Worship in the Moravian Church, like many other aspects of the Church’s life, allows a great deal of flexibility. The reading and interpretation of the Gospel is central to Moravian worship but there is much more to that worship than preaching. Traditionally, the Church has been a liturgical church with a variety of liturgies for use on ordinary Sundays with special Orders for Christmas, Easter, Pentecost and Trinity. There are also Orders for the sacraments and Offices of the Church, including Holy Communion, Baptism, Confirmation, Marriages and Funerals. The sacrament of the Lord’s Supper has a central place in the Church’s worship but Moravian’s have always rejected any over speculative theology. The words of Jesus at the Last Supper, without the imposition of any one theological interpretation, remain central.
There has been constant revision of the liturgy over the years but there are clear links between contemporary worship and that of the Church in its earliest days. However, worship leaders and congregations are not required to use these liturgies and may decide to use a freer form of service with extempore prayers or prayers taken from a variety of sources. “New expressions” of church and experimental forms of worship are also in use.
The Christingle Service, with its roots in the 18th Century, has been a much used contribution to the wider Christian Church.
Hymn singing has played a great part in Moravian worship since the publication of a first hymn book in 1501. The Church’s hymn books draw on the great treasury of hymns coming from all branches of the Christian Church, in addition to hymns by Moravian writers, including Zinzendorf, James Montgomery and John Cennick. Today, along with the Church’s own hymn book, most congregations will use Mission Praise and hymns by contemporary writers.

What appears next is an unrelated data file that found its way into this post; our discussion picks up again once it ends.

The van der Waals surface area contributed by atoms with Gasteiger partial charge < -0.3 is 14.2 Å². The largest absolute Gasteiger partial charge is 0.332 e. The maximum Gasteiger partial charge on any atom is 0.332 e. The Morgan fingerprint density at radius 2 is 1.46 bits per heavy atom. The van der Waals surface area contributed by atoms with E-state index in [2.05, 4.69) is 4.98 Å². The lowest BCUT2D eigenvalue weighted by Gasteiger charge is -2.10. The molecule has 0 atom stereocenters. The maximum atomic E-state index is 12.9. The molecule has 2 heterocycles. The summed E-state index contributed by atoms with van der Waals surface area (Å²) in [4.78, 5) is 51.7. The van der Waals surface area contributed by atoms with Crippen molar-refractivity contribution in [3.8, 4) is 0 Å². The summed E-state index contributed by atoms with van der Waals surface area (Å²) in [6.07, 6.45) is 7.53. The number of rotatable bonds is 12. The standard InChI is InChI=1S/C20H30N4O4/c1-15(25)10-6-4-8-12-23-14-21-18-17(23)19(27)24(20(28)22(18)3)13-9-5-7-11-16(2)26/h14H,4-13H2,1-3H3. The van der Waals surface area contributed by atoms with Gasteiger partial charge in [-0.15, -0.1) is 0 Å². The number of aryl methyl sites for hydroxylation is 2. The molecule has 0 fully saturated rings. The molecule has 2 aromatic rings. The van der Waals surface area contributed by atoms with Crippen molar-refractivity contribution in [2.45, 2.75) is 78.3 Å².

“Membership in the Church implies open profession of faith in Jesus as Saviour and Lord, and a life which does not belie that profession. Members must keep the rules of the Church. They must take a hearty share in her worship and work, and give according to their means for her outward needs.” (from the Book of Order of the British Province of the Moravian Church).
Infant Baptism takes place within the setting of morning worship, when the parents, sponsors and congregation make their promises for the future. Arrangements are made in advance with the Minister, who will arrange preparation classes as appropriate. There is no charge for baptism.
Confirmation Those who have been baptized as infants make their own confession of faith through Confirmation, and arrangements for this are made with the Minister. The names of those confirmed are placed on the Roll of Communicant Members.
Those who have not been baptized as infants and who wish to make their confession of faith in Jesus as Saviour and Lord, are baptized after suitable preparation. The names of those so baptized are placed on the Roll of Communicant Members.
Holy Communion is celebrated as part of the Family Worship (11 am) on the first Sunday of the month. Holy Communion services will also be held in the afternoons, at 3 pm, twice yearly, to be announced and will include the Moravian tradition of Lovefeast, a time of fellowship and sharing of news from home and overseas, with hymn singing and a cup of tea. The Lord’s Table is open to Communicant Members of other Christian denominations.
The Minister will take Communion to the home of anyone who is prevented through age or infirmity from sharing in the Church services.